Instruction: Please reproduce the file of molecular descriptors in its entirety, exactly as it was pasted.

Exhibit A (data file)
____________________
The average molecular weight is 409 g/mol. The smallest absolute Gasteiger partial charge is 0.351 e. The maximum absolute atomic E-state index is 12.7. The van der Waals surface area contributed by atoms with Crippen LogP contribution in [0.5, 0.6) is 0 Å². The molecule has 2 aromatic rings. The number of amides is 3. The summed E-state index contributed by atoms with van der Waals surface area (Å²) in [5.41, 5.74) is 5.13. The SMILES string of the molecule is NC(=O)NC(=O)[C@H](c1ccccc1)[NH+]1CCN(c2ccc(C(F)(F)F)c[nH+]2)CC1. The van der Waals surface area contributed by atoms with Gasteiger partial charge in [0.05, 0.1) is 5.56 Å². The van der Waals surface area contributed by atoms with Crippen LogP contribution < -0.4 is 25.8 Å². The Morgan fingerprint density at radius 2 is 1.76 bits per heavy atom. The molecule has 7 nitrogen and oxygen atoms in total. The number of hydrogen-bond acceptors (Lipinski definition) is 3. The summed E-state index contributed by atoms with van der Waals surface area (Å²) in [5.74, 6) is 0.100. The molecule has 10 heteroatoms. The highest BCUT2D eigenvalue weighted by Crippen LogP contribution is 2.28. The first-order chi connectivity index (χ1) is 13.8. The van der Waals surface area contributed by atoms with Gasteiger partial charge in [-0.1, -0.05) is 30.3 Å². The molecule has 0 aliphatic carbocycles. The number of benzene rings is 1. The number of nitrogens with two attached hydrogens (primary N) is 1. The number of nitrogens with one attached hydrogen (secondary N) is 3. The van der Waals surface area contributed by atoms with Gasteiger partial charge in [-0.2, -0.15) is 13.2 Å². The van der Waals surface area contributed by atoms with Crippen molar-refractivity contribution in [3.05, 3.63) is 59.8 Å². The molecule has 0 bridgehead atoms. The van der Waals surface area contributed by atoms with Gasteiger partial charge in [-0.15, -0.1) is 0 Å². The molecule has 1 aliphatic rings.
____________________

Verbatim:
The average molecular weight is 409 g/mol. The smallest absolute Gasteiger partial charge is 0.351 e. The maximum absolute atomic E-state index is 12.7. The van der Waals surface area contributed by atoms with Crippen LogP contribution in [0.5, 0.6) is 0 Å². The molecule has 2 aromatic rings. The number of amides is 3. The summed E-state index contributed by atoms with van der Waals surface area (Å²) in [5.41, 5.74) is 5.13. The SMILES string of the molecule is NC(=O)NC(=O)[C@H](c1ccccc1)[NH+]1CCN(c2ccc(C(F)(F)F)c[nH+]2)CC1. The van der Waals surface area contributed by atoms with Gasteiger partial charge in [0.05, 0.1) is 5.56 Å². The van der Waals surface area contributed by atoms with Crippen LogP contribution < -0.4 is 25.8 Å². The Morgan fingerprint density at radius 2 is 1.76 bits per heavy atom. The molecule has 7 nitrogen and oxygen atoms in total. The number of hydrogen-bond acceptors (Lipinski definition) is 3. The summed E-state index contributed by atoms with van der Waals surface area (Å²) in [5.74, 6) is 0.100. The molecule has 10 heteroatoms. The highest BCUT2D eigenvalue weighted by Crippen LogP contribution is 2.28. The first-order chi connectivity index (χ1) is 13.8. The van der Waals surface area contributed by atoms with Gasteiger partial charge in [-0.1, -0.05) is 30.3 Å². The molecule has 0 aliphatic carbocycles. The number of benzene rings is 1. The number of nitrogens with two attached hydrogens (primary N) is 1. The number of nitrogens with one attached hydrogen (secondary N) is 3. The van der Waals surface area contributed by atoms with Gasteiger partial charge in [-0.2, -0.15) is 13.2 Å². The van der Waals surface area contributed by atoms with Crippen molar-refractivity contribution in [3.05, 3.63) is 59.8 Å². The molecule has 0 bridgehead atoms. The van der Waals surface area contributed by atoms with Gasteiger partial charge in [-0.15, -0.1) is 0 Å². The molecule has 1 aliphatic rings.